Compensation Claim for Nerve Damage Caused by the Dentist

Is it possible to pursue compensation claim for nerve damage caused by the dentist if it occurred two years ago?

It may still be possible to pursue a compensation claim for nerve damage caused by the dentist if it occurred two years ago; however it would be in your best interest to contact a claims solicitor at the first possible moment as it is unlikely you have much time left to make this claim. Because of the UK Statute of Limitations that was established in 1980 as part of the UK Limitations Act, the amount of time that people generally have in which to make a claim for compensation is three years. This law was introduced so that potential claimants would only be able to make a claim while there is still recent evidence of their dental medical negligence injury or illness and also so that a negligent party would not have to constantly fear potential litigation.

Because of this, your three year time limit to pursue a claim for when the dentist caused damage to nerves either began on the date that your nerve damage was sustained during a dental procedure, or the date that you first became aware of the nerve damage if the symptoms were not initially clear. There are exceptions to this time limit, however. If your damaged nerves sustained at the dentist occurred while you were still a minor you may have more time to make a claim as the Statute of Limitations applies somewhat differently to child injury claims. Because minors are not legally permitted by UK law to make a claim for themselves or to advise a solicitor on their own behalf, the three year time limit does not begin until they turn eighteen, meaning that you would have until you are twenty one to make a claim.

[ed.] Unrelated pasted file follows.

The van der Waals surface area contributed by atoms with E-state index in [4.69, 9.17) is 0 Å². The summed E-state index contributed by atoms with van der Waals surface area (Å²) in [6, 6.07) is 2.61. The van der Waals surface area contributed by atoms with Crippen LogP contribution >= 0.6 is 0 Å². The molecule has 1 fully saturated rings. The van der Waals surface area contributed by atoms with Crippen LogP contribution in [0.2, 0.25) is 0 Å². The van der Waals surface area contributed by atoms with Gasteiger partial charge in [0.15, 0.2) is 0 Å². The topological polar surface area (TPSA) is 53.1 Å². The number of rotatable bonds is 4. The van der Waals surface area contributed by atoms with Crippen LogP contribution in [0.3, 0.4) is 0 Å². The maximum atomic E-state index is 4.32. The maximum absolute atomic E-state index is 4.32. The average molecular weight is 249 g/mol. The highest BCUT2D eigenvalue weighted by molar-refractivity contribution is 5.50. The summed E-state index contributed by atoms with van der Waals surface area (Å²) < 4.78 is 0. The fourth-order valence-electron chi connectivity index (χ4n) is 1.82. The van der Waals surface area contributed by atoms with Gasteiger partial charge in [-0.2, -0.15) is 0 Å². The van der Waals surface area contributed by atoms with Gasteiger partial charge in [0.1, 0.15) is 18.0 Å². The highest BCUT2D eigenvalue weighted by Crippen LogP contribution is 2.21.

Arranging a consultation with a claims solicitor at the soonest possible moment to discuss your compensation claim for nerve damage caused by the dentist is of the utmost importance as there could be a number of unforeseen delays when it comes to the claims process. For instance, gathering evidence could be an issue in addition to calculating the amount of claim for when the dentist caused damage to nerves for compensation you could be entitled to.

The medical consequences of nerve damage sustained at the dentist can range from mild and short term repercussions to severe and permanent injury. It can occur when anaesthesia is administered to the inferior alveolar nerve in order to numb the jaw, tongue and teeth during dental procedures. Occasionally nerve damage can occur which may manifest in tingling and a feeling of sensitivity in the upper lip and chin. Another kind of nerve damage that can occur at the dentist is lingual nerve damage, which can result in numbness of the tongue, the loss of ability to taste and speak properly. Many patients can recover from these symptoms however; sometimes the damage can be permanent and excruciatingly painful.

It is important that you inform your solicitor of the nature and severity of your nerve damage so that they can they will be able to give you relevant, specific legal advice on the strength of your claim for damaged nerves sustained at the dentist and its likelihood of success. It is in your best interest to contact your solicitor at the first possible opportunity to discuss your compensation claim for nerve damage caused by the dentist.


Speak to a medical negligence solicitor about your claim